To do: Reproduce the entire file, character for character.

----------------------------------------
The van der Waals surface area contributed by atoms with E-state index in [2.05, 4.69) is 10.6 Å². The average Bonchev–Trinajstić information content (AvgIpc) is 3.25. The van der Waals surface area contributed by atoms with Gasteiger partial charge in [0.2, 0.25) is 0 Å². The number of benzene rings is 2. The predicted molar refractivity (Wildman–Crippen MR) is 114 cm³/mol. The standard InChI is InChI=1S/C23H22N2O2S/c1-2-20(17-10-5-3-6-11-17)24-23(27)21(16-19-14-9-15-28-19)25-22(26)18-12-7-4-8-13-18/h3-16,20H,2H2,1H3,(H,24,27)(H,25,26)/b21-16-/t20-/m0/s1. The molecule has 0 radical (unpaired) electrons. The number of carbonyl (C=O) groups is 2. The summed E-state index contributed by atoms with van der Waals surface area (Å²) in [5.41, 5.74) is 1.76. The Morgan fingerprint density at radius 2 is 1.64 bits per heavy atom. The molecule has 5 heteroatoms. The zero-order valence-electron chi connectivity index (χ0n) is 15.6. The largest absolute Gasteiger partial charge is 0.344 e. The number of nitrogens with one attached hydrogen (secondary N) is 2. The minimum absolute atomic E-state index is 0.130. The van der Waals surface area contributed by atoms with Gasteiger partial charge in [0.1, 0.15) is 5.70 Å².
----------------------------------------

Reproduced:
The van der Waals surface area contributed by atoms with E-state index in [2.05, 4.69) is 10.6 Å². The average Bonchev–Trinajstić information content (AvgIpc) is 3.25. The van der Waals surface area contributed by atoms with Gasteiger partial charge in [0.2, 0.25) is 0 Å². The number of benzene rings is 2. The predicted molar refractivity (Wildman–Crippen MR) is 114 cm³/mol. The standard InChI is InChI=1S/C23H22N2O2S/c1-2-20(17-10-5-3-6-11-17)24-23(27)21(16-19-14-9-15-28-19)25-22(26)18-12-7-4-8-13-18/h3-16,20H,2H2,1H3,(H,24,27)(H,25,26)/b21-16-/t20-/m0/s1. The molecule has 0 radical (unpaired) electrons. The number of carbonyl (C=O) groups is 2. The summed E-state index contributed by atoms with van der Waals surface area (Å²) in [5.41, 5.74) is 1.76. The Morgan fingerprint density at radius 2 is 1.64 bits per heavy atom. The molecule has 5 heteroatoms. The zero-order valence-electron chi connectivity index (χ0n) is 15.6. The largest absolute Gasteiger partial charge is 0.344 e. The number of nitrogens with one attached hydrogen (secondary N) is 2. The minimum absolute atomic E-state index is 0.130. The van der Waals surface area contributed by atoms with Gasteiger partial charge in [0.1, 0.15) is 5.70 Å².